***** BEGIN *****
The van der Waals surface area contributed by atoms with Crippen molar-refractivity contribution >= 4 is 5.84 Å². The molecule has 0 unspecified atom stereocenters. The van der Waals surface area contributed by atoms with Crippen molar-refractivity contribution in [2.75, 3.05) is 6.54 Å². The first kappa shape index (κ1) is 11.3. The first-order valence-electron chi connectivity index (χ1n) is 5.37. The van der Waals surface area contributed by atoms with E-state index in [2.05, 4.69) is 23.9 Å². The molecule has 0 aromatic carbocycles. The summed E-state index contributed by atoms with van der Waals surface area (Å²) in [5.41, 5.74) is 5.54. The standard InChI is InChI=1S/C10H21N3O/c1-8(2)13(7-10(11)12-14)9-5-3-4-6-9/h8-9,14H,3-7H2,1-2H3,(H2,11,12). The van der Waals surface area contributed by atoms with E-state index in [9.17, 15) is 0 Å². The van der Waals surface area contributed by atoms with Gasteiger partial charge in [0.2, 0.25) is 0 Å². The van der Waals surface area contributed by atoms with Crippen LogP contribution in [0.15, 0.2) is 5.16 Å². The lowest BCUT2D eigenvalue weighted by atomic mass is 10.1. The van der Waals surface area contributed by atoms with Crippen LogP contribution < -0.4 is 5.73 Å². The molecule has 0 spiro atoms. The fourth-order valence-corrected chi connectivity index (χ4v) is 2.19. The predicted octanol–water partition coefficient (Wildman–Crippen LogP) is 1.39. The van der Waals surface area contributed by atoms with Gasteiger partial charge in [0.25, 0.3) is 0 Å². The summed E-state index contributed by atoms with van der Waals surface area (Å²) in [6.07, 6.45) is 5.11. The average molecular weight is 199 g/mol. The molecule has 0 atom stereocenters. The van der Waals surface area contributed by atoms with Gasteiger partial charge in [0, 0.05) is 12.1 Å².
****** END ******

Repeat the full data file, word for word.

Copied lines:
The van der Waals surface area contributed by atoms with Crippen molar-refractivity contribution >= 4 is 5.84 Å². The molecule has 0 unspecified atom stereocenters. The van der Waals surface area contributed by atoms with Crippen molar-refractivity contribution in [2.75, 3.05) is 6.54 Å². The first kappa shape index (κ1) is 11.3. The first-order valence-electron chi connectivity index (χ1n) is 5.37. The van der Waals surface area contributed by atoms with E-state index in [2.05, 4.69) is 23.9 Å². The molecule has 0 aromatic carbocycles. The summed E-state index contributed by atoms with van der Waals surface area (Å²) in [5.41, 5.74) is 5.54. The standard InChI is InChI=1S/C10H21N3O/c1-8(2)13(7-10(11)12-14)9-5-3-4-6-9/h8-9,14H,3-7H2,1-2H3,(H2,11,12). The van der Waals surface area contributed by atoms with E-state index in [9.17, 15) is 0 Å². The van der Waals surface area contributed by atoms with Gasteiger partial charge in [0.2, 0.25) is 0 Å². The van der Waals surface area contributed by atoms with Crippen LogP contribution in [0.15, 0.2) is 5.16 Å². The lowest BCUT2D eigenvalue weighted by atomic mass is 10.1. The van der Waals surface area contributed by atoms with Crippen LogP contribution < -0.4 is 5.73 Å². The molecule has 0 spiro atoms. The fourth-order valence-corrected chi connectivity index (χ4v) is 2.19. The predicted octanol–water partition coefficient (Wildman–Crippen LogP) is 1.39. The van der Waals surface area contributed by atoms with Gasteiger partial charge in [0.25, 0.3) is 0 Å². The summed E-state index contributed by atoms with van der Waals surface area (Å²) in [6.07, 6.45) is 5.11. The average molecular weight is 199 g/mol. The molecule has 0 atom stereocenters. The van der Waals surface area contributed by atoms with Gasteiger partial charge in [0, 0.05) is 12.1 Å².